The Evolution of Latex Glove Litigation and Regulations
During the emergence of the AIDs crisis, personal protective equipment [PPE], such as latex gloves, was mandated to control the spread of a viral infection. Some of the products were manufactured containing Natural Rubber Latex [NRL] which caused an allergic reaction. During the COVID-19 Pandemic, medical gloves were employed almost universally in the healthcare setting to prevent infection.
Latex allergy symptoms include hives, itching, and stuffy or running nose. It can cause asthma symptoms, including anaphylaxis, a serious medical; condition that can cause difficulty breathing and a fall in blood pressure. Additional dermatological conditions include allergic contact dermatitis and eczema, and blisters. Food allergies are commonly associated with people who suffer from latex reactions, including apples, avocados, bananas, celery, and tomatoes.
A blood test is utilized to confirm the diagnosis of latex sensitivity.
WORKERS’ COMPENSATION LITIGATION
Over the last few years, there has been a significant increase in the amount of workers' compensation claims filed against employers on behalf of individuals who have suffered latex allergic reactions. See Helland v. Froedtert Memorial Lutheran Hosp., 601 NW 2d 318 - Wis: Court of Appeals 1999, and workers' compensation decision Claim No. 1996030302 April 23, 2003 (Westlaw citation 2003 WL 21054452 (Wis.Lab.Ind.Rev.Com.), Morris v. Nebraska Health System, 664 NW 2d 436 - Neb: Supreme Court 2003, St. Luke's Midland Regional v. Kennedy, 653 NW 2d 880 - SD: Supreme Court 2002, Dunbar v Hospital of University of Pennsylvania, Westlaw citation 2002 WL 31681349 (SD 2002).
Furthermore, many claims were filed against the manufacturers, suppliers, and distributors of latex gloves and products. The claims filed in the Federal District court throughout the United States have been joined in one action for pretrial management and discovery by a Multi-District Litigation Order issued by the court. In re Latex Gloves Product Liability Litigation, MDL #1148 (Terminated 2005). See In re Latex Gloves Products Liability Litigation, 152 F. Supp. 2d 667 - Dist. Court, ED Pennsylvania 2001, Collins v. Baxter Healthcare Corp., 949 F. Supp. 1143 - Dist. Court, D. New Jersey 1996, 28 U.S.C. § 2112.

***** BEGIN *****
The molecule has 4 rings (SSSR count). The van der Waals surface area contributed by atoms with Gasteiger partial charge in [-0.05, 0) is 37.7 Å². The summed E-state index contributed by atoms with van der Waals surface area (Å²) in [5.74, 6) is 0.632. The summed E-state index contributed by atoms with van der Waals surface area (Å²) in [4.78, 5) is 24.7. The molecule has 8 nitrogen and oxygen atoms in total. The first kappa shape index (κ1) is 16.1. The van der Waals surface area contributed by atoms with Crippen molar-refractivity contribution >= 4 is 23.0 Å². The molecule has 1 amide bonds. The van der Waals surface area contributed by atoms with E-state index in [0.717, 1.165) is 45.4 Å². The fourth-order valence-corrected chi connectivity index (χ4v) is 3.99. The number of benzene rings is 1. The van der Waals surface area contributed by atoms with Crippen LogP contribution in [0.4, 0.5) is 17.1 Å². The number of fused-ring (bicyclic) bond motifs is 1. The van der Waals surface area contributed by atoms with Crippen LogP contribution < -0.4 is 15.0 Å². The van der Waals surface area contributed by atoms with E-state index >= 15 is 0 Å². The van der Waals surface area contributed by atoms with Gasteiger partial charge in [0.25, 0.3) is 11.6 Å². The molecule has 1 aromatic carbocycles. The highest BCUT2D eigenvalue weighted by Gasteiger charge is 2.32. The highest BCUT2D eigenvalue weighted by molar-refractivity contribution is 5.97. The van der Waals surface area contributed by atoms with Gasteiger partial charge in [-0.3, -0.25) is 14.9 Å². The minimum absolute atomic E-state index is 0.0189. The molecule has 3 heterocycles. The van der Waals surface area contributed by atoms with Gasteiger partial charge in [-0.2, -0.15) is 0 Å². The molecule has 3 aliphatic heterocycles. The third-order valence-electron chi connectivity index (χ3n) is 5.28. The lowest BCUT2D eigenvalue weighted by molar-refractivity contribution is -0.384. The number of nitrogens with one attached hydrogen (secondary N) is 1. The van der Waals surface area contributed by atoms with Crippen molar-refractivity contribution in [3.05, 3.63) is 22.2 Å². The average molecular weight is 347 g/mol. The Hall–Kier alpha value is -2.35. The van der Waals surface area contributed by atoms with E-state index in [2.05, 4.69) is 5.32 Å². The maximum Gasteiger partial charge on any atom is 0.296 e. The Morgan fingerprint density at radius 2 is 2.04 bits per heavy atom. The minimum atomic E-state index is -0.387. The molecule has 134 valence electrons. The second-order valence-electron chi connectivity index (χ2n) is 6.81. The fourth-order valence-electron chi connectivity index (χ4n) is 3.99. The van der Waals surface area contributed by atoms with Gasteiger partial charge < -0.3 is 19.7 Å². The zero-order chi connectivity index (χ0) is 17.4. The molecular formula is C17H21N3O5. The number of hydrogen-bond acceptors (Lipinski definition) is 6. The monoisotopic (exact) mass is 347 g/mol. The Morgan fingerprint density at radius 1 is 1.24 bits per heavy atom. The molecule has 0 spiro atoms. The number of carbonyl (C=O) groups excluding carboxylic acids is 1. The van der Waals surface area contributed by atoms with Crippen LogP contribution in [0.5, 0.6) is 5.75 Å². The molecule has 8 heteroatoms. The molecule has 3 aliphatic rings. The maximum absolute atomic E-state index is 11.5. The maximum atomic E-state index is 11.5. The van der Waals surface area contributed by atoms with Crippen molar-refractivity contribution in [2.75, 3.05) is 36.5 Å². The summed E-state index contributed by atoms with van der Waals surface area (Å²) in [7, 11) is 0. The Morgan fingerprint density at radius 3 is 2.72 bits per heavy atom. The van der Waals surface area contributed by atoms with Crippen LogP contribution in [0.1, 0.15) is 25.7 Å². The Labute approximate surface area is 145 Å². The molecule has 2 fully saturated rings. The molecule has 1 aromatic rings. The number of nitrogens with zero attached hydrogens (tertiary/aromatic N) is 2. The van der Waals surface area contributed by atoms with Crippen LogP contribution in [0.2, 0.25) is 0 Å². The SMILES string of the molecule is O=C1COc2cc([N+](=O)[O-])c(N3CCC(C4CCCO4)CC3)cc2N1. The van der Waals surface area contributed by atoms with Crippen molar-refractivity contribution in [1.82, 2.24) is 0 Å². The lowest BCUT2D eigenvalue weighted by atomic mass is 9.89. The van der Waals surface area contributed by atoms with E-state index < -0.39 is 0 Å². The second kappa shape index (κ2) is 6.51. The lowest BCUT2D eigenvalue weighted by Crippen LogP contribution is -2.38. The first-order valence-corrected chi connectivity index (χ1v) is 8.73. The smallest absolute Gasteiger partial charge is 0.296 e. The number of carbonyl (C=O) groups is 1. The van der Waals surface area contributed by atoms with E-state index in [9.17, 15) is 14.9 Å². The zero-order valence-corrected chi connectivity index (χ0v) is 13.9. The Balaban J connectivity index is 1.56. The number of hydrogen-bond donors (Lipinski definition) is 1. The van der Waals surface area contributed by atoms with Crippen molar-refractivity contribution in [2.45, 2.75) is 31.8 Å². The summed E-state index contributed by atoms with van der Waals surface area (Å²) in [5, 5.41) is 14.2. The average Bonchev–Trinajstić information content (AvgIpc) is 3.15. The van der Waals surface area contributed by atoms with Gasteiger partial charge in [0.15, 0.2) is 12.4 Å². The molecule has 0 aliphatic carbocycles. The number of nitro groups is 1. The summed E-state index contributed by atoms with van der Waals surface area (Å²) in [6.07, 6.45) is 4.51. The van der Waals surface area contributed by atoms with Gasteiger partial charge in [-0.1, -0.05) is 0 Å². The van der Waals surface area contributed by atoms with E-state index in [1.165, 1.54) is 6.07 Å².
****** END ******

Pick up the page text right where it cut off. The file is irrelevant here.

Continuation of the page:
US FOOD AND DRUG ADMINISTRATION
“On December 19, 2016, the FDA published a final rule banning powdered gloves based on the unreasonable and substantial risk of illness or injury to individuals exposed to the powdered gloves. The risks to patients and health care providers when internal body tissue is exposed to the powder include severe airway inflammation and hypersensitivity reactions. Powder particles may also trigger the body's immune response, causing tissue to form around the particles (granulomas) or scar tissue formation (adhesions), which can lead to surgical complications.” See, Banned Devices; Powdered Surgeon's Gloves, Powdered Patient Examination Gloves, and Absorbable Powder for Lubricating a Surgeon's Glove 81 FR 91722. Effective January 18, 2017.
US OCCUPATIONAL HEALTH AND SAFETY ADMINISTRATION
The Occupational Safety & Health Administration [OSHA] of the United States Department of Labor estimates that 8-12% of healthcare workers are sensitive. The FDA received more than 1,000 reports of adverse health effects from exposure to latex, including 15 deaths from latex glove exposure. OSHA issued a General Industry Standard (29 CFR 1920) to regulate latex glove use in the workplace.
By Jon L. Gelman of Wayne, NJ. He is the author of NJ Workers’ Compensation Law (Thomson-Reuters) and co-author of the national treatise Modern Workers’ Compensation Law (Thomson-Reuters). For over five decades, the Law Offices of Jon L Gelman 1.973.696.7900 firstname.lastname@example.org have represented injured workers and their families who have suffered occupational accidents and illnesses.
Recommended Citation: Gelman, Jon L., The Evolution of Latex Glove Litigation and Regulations, www.gelmans.com (2021), https://www.gelmans.com/ReadingRoom/tabid/65/ArtMID/1482/ArticleID/903/preview/true/Default.aspx
© 2001-2023 Jon L Gelman. All rights reserved.
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